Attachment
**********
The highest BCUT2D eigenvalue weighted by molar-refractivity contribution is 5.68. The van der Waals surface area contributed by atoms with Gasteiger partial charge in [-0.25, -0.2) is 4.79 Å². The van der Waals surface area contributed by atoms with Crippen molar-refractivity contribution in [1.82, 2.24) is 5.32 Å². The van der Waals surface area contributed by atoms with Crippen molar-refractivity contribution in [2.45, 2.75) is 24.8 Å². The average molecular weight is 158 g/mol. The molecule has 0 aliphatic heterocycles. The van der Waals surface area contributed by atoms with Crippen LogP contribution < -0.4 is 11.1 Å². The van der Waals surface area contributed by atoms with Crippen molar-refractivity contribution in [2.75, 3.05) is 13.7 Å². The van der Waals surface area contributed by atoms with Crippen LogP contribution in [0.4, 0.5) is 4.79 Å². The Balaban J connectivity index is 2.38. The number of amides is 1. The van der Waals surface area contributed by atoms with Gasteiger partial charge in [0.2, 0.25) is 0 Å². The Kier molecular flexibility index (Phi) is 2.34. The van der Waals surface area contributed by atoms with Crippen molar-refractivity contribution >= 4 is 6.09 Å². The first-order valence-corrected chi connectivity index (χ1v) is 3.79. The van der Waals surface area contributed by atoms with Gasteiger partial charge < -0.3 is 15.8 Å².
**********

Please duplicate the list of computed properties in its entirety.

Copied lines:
The highest BCUT2D eigenvalue weighted by molar-refractivity contribution is 5.68. The van der Waals surface area contributed by atoms with Gasteiger partial charge in [-0.25, -0.2) is 4.79 Å². The van der Waals surface area contributed by atoms with Crippen molar-refractivity contribution in [1.82, 2.24) is 5.32 Å². The van der Waals surface area contributed by atoms with Crippen molar-refractivity contribution in [2.45, 2.75) is 24.8 Å². The average molecular weight is 158 g/mol. The molecule has 0 aliphatic heterocycles. The van der Waals surface area contributed by atoms with Crippen LogP contribution < -0.4 is 11.1 Å². The van der Waals surface area contributed by atoms with Crippen molar-refractivity contribution in [2.75, 3.05) is 13.7 Å². The van der Waals surface area contributed by atoms with Crippen LogP contribution in [0.4, 0.5) is 4.79 Å². The Balaban J connectivity index is 2.38. The number of amides is 1. The van der Waals surface area contributed by atoms with Gasteiger partial charge in [0.2, 0.25) is 0 Å². The Kier molecular flexibility index (Phi) is 2.34. The van der Waals surface area contributed by atoms with Crippen molar-refractivity contribution >= 4 is 6.09 Å². The first-order valence-corrected chi connectivity index (χ1v) is 3.79. The van der Waals surface area contributed by atoms with Gasteiger partial charge < -0.3 is 15.8 Å².